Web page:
WASHINGTON — There’s a war against Legos.

I know what you’re thinking: How could anyone have a beef with those colorful, plastic toy bricks with which you can build cities, stage your own Bible stories or re-enact the Trojan War, the Civil War or “Star Wars”? And hasn’t “The Lego Movie” been No. 1 at the box office for three straight weeks?

But here’s Lego’s problem: The main market for the $4 billion company’s traditional plastic bricks and mini-figures is boys. Certainly some girls enjoy making castles or skyscrapers out of the bricks but in 2011, Lego’s market research boys found that 90 percent of Lego users were boys. And now, the company’s attempt to address the disparity has outraged the sizable “gender-neutral toys” contingent.

They’re the people, in case you’ve escaped their preaching, who insist that segregating toys into “boys” and “girls” categories – even if, as with Legos, the toys aren’t labeled as such – sends a message to girls that they can’t do certain jobs, discourages them from studying science, technology and engineering, and perpetuates stereotypes of women as wives, mothers and homemakers.

The anti-Lego campaign started in 2011 when Lego decided to do something to attract more little girls with its Friends line of bricks and mini-figures. Unlike the bright primary colors of the regular Lego sets, the Friends colors tend toward pink and purple and soft pastels.

The comical mini-figures of the regular Lego lines have been replaced by five slender and stylish plastic tweens of various ethnicities, each with her own narrative story, along with puppies, kitties, horsies and baby animals ranging from penguins to lions.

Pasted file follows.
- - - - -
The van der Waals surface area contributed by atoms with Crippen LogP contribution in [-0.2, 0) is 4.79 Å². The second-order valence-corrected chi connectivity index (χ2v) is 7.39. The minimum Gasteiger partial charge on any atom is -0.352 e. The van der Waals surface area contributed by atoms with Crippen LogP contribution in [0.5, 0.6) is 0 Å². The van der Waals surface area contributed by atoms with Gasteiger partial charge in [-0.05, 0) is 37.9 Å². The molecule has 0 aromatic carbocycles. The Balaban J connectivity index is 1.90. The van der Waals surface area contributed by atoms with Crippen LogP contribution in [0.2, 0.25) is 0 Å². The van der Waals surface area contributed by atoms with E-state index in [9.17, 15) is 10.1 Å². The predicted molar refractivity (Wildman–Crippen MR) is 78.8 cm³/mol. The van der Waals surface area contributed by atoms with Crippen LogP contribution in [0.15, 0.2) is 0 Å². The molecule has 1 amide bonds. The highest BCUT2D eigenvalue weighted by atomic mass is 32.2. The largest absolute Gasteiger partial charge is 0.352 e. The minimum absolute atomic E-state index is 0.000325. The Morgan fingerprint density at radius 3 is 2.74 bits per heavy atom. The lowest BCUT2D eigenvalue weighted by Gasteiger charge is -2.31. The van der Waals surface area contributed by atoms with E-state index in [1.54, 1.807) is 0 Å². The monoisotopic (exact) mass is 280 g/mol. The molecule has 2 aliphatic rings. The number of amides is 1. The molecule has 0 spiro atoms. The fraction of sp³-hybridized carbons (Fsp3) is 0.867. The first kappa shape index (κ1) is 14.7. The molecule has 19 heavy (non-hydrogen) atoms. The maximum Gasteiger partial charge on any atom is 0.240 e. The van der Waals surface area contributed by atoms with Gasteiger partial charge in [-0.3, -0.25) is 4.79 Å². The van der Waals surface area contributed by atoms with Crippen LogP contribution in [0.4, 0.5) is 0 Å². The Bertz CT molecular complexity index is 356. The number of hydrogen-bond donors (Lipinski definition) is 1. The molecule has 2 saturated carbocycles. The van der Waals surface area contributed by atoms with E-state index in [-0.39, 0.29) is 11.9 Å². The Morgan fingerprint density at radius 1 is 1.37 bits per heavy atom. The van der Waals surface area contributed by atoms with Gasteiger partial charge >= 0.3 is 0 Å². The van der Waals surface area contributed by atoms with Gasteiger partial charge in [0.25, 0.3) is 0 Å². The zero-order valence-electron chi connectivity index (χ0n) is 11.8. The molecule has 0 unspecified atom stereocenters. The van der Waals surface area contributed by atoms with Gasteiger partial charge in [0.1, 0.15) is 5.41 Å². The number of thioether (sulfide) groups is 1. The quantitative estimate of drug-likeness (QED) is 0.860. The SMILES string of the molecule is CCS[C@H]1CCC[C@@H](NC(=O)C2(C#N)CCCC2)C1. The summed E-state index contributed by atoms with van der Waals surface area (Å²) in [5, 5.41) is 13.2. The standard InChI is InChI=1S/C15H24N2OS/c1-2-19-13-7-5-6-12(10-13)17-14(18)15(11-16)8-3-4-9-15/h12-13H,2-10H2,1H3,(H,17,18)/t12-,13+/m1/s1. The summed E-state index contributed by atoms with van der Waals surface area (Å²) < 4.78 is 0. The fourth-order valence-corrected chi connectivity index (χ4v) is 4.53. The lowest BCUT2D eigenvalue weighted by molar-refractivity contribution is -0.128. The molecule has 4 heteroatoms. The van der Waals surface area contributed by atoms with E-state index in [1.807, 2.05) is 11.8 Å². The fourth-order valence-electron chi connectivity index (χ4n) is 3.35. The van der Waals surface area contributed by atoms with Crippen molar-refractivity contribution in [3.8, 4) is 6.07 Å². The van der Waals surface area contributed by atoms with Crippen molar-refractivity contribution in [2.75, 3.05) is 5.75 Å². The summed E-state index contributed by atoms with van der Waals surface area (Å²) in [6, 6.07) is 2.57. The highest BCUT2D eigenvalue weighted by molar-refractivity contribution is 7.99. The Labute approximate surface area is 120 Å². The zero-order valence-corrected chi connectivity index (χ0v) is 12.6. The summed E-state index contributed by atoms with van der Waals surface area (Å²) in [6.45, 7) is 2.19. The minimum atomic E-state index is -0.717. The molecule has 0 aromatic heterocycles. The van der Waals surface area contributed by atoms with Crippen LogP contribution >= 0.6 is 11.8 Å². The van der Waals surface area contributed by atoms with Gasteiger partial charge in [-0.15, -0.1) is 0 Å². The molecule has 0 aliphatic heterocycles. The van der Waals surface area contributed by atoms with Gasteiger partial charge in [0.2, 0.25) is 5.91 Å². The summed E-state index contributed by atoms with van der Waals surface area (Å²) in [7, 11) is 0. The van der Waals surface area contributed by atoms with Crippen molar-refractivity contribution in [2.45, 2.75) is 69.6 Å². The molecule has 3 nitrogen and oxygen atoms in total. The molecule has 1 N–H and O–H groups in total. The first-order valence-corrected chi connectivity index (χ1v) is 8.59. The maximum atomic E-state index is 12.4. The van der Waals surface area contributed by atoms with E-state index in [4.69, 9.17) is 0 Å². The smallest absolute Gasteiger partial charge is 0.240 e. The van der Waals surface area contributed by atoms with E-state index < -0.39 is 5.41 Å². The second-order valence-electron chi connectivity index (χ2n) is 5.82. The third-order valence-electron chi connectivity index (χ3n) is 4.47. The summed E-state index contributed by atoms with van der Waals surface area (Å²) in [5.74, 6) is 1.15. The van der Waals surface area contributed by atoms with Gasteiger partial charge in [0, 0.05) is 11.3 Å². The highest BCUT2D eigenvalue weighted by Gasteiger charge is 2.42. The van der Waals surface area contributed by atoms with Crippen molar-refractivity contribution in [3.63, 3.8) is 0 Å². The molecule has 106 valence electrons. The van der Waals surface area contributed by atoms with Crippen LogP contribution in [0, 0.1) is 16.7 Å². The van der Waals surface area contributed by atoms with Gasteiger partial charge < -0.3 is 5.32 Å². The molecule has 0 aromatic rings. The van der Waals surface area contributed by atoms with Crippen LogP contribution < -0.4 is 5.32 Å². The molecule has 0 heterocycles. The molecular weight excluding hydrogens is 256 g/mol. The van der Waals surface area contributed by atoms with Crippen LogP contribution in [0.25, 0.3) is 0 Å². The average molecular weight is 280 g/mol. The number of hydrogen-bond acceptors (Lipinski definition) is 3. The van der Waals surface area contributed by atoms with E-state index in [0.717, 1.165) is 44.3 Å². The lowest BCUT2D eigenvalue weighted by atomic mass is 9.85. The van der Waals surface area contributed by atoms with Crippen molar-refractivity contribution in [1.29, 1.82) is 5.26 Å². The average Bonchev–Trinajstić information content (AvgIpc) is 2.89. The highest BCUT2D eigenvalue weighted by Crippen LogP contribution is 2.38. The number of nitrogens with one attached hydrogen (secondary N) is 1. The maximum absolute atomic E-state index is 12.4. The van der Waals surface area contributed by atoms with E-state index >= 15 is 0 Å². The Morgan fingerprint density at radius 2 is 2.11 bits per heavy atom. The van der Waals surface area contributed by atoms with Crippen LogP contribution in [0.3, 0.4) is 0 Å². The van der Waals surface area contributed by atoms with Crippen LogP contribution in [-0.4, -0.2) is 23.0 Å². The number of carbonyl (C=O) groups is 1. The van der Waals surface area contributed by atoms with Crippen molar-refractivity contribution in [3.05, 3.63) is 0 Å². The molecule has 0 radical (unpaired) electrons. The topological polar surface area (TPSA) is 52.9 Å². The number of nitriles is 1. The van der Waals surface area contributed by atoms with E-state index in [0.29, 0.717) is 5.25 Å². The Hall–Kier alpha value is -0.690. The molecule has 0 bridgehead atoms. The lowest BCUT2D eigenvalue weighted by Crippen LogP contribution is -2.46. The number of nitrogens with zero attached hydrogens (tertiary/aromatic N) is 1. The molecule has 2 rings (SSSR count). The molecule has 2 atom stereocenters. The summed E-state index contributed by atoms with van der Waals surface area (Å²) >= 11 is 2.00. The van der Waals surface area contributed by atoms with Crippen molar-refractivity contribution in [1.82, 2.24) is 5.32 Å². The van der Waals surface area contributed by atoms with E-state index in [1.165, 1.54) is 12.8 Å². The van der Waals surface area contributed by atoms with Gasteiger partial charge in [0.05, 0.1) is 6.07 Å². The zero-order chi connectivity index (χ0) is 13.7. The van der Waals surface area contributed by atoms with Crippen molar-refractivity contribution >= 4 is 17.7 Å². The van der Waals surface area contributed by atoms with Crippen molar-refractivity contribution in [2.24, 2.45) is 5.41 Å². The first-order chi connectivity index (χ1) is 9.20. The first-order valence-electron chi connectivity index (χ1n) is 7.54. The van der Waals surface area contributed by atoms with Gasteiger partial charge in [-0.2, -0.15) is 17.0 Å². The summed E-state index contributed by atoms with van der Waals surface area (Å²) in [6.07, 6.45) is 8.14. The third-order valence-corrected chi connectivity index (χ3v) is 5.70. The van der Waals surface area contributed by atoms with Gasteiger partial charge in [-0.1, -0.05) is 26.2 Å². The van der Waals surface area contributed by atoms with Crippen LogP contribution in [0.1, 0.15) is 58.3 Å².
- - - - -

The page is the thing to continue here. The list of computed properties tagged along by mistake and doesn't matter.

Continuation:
Little girls are encouraged to build things, all right: patios, cozy kitchens, cafes, beauty shops, doghouses for the puppies, stalls for the horses, all characterized by a level of decorative detail unknown in the regular Lego universe.

And guess what? By the end of 2012, Friends was Lego’s fourth-best-selling product line and the number of girl consumers of Legos had tripled.

But the gender-neutral people went ballistic, and they’ve been that way ever since. A Change.org online petition was launched calling on Lego to stop selling the “body dissatisfaction”-promoting Friends line.

Not long after the Friends line came out, its critics uncovered a 1981 magazine ad for regular Legos that featured a Lego-loving redheaded girl in pigtails and scruffy overalls. The anti-Friends people posted and reposted the ad, demanding that Lego resume its gender-neutral marketing campaign of 30-plus years ago.

A few weeks ago, a blogger interviewed the model for that ad, Rachel Giordano, now 37 and an alternative-medicine doctor in Seattle. That sent the ad viral again, this time with its original model beating the gender-neutral drum: “Gender segmenting toys interferes with a child’s own creative expression,” she scolded. “I know that how I played as a girl shaped who I am today.”

Even those supposedly nonsexist regular Lego sets have come in for attack from the gender-neutral crowd. In a Feb. 7 post on Speaking Out, the blog of the Texas Association Against Sexual Assault, Emiliano Diaz de Leon complained that his son’s Lego City sets contained nearly 100 percent male mini-figures.

Lego can’t win for losing with the gender-neutral crowd, it would seem. But here are some thoughts: Maybe little girls actually like the colors pink and purple, and they actually like pretend-home decoration and pretend-mothering of baby animals. And boys – maybe they’re more interested in building vast mechanical and architectural projects with their Lego bricks because, as neuroscience has demonstrated, their brains are different and they, as a group, have superior spatial skills, whereas girls tend to gravitate toward interpersonal connections and stories. Maybe there’s more than a grain of truth in the gender stereotypes.

And parents, if your daughter wants to make a fort or a skyscraper out of regular Lego bricks, there’s no law preventing you from crossing the aisle in the toy store to satisfy her desire.

— McClatchy-Tribune Information Services